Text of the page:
Did you know that the UConn Extension Master Gardener program has 9 locations statewide, and our trained volunteers are ready and able to help you answer garden questions. Find a location near you at http://mastergardener.uconn.edu.
This is a re-post from October 9, 2013. As the weather gets warmer, the problem is resurfacing.
UConn Extension has noticed a growing problem in Connecticut landscapes – tree volcanoes. A tree volcano occurs when mulch is piled around the base of the tree and climbs up the trunk. The shape of the mulch resembles a cone or a volcano. Mulch volcanoes waste money and damage trees.
Mulch is useful at the base of a tree for many reasons. When done correctly, the mulch protects the tree from a lawnmower or string trimmer, aids in keeping the soil moist and keeps the ground cooler in the summer and warmer in the winter. Mulch also improves soil structure, aeration, and prevents soil erosion and runoff.
Bark is the outermost protective layer or skin of a tree. To properly function, bark needs to be exposed to air. When mulch is piled around the trunk of the tree, the mulch softens the bark and allows outside organisms like varmints, insects, bacteria, virus and fungi to penetrate into the tree. Over time a tree volcano will kill the tree.
Ideally, a mulch ring is placed at the base of the tree immediately after the tree is planted. Follow these steps to correctly apply mulch to the base of your trees:
- Before you apply mulch, remove any weeds from around the tree.
- The mulch ring should be 2-3 feet wide around the tree trunk radius.
- Maximum depth of the mulch is 2-3 inches – the roots need to breathe. Taper the mulch layer to the grass at the edge of the ring.
- Aged wood chips or shredded bark are the best choices for mulch.
- Mulch shouldn’t touch the bark of the tree.
- Trees 10 inches in diameter and larger don’t need mulch.
For more information on tree volcanoes or other home and garden questions, visit a UConn Extension Master Gardener program office. Locations can be found at: http://mastergardener.uconn.edu
We have 1,587 active Master Gardener volunteers in Connecticut. In 2015, they donated 34,555 hours of community service to towns and cities throughout the state, with an economic value of $797,183. Master Gardener offices are in each of the county offices, on the Storrs campus, and the Bartlett Arboretum in Stamford.
Tracy Burrell of Mystic is a Master Gardener volunteer, and president of the Connecticut Master Gardener Association (CMGA), the Master Gardener alumni group. CMGA is a non-profit, all volunteer group that provides scholarships to interns, stipends to the UConn Extension Master Gardener Coordinators, and outreach grants for Master Gardener volunteer projects across the state. In 2014, Tracy also served on the UConn Extension Centennial Committee.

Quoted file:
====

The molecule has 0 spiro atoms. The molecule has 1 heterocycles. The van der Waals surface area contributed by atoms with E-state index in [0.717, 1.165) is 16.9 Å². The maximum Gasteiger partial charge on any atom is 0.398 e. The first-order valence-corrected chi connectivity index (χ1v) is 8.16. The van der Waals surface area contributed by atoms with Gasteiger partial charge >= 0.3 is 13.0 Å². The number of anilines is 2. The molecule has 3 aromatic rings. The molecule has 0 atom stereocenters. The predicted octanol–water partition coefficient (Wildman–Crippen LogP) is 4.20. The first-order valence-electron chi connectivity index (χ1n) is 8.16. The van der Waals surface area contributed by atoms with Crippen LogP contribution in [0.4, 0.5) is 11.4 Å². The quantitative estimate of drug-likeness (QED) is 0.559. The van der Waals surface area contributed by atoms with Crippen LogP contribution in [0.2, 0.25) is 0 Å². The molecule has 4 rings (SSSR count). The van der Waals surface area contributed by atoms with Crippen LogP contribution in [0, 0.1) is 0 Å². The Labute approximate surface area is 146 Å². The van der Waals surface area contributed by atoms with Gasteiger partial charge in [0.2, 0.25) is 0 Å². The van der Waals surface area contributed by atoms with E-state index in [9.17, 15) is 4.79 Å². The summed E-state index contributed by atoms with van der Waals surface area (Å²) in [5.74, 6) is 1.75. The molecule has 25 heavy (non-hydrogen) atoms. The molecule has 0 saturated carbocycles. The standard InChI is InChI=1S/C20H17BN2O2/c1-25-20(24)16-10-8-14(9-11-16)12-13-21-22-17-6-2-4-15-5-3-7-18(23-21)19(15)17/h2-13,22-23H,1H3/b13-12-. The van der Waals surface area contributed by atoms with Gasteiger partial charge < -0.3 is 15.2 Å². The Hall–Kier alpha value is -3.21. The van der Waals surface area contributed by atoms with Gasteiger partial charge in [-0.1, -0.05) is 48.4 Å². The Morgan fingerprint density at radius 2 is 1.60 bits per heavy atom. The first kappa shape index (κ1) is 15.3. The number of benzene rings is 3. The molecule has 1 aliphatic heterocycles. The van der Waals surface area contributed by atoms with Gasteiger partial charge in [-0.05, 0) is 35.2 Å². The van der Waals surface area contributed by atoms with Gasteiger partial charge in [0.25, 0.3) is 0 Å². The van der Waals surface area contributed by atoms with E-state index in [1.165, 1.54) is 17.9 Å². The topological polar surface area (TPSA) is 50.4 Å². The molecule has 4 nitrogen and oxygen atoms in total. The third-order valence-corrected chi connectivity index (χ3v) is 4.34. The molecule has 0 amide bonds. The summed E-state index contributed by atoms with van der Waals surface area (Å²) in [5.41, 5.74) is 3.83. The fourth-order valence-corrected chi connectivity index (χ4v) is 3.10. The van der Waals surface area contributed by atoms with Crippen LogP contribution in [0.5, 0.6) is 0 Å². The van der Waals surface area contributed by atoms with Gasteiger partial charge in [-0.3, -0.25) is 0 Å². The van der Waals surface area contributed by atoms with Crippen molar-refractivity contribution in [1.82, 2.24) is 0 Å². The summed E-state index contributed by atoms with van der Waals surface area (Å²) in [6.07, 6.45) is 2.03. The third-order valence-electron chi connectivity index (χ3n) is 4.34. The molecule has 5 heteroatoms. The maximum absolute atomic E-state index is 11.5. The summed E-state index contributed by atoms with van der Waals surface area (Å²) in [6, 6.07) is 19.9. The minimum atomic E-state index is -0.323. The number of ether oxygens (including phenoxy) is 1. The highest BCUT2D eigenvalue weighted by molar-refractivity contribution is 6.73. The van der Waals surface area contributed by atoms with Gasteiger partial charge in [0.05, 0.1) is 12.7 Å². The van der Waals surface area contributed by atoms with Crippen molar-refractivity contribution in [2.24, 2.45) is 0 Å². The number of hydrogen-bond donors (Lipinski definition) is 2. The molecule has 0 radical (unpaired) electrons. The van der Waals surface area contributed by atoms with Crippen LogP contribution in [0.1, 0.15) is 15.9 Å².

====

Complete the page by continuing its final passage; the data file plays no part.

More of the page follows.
“I became a Master Gardener in 2008,” Tracy begins. “It was something that I was always interested in, and that year, I was finally able to do it. It is a gateway to a whole new world, and becomes all encompassing. You want to learn more and more. As your interests and skills change and develop, there is always someone that you can talk to in the program.”
Tracy continued taking classes and volunteering, and is a Ruby volunteer, the top level in the program. She is also a Master Composter, and an instructor in that program. Through her position as president of CMGA, Tracy works with all of the UConn Extension Master Gardener locations. “Meeting the people is my favorite part about being a Master Gardener,” Tracy says. “I travel regularly to all of the Extension Offices and to the Bartlett Arboretum– the energy and enthusiasm of Master Gardeners is wonderful!”
Reflecting on her own learning experiences through the MG program, Tracy cites learning about rain gardens as a prime example of learning to embrace the landscape, instead of trying to fight it, and being frustrated and disappointed.
“I grew up in a volunteer family; it is natural for me to volunteer,” Tracy concludes. “I think it is a natural part of the American character, as noted by Alexis de Tocqueville in his Democracy in America and more recently by President Obama encouraging folks to volunteer. Master Gardeners provide a unique bridge between the knowledge we learn via the university and the knowledge we gain from interacting with Connecticut’s citizens.”
The 120-acre 4-H Education Center at Auerfarm is a private, non-profit education center located in Bloomfield. Over 15,000 students and family members participate in year-round 4-H curriculum-based school science programs, animal clubs, and Junior Master Gardening projects annually.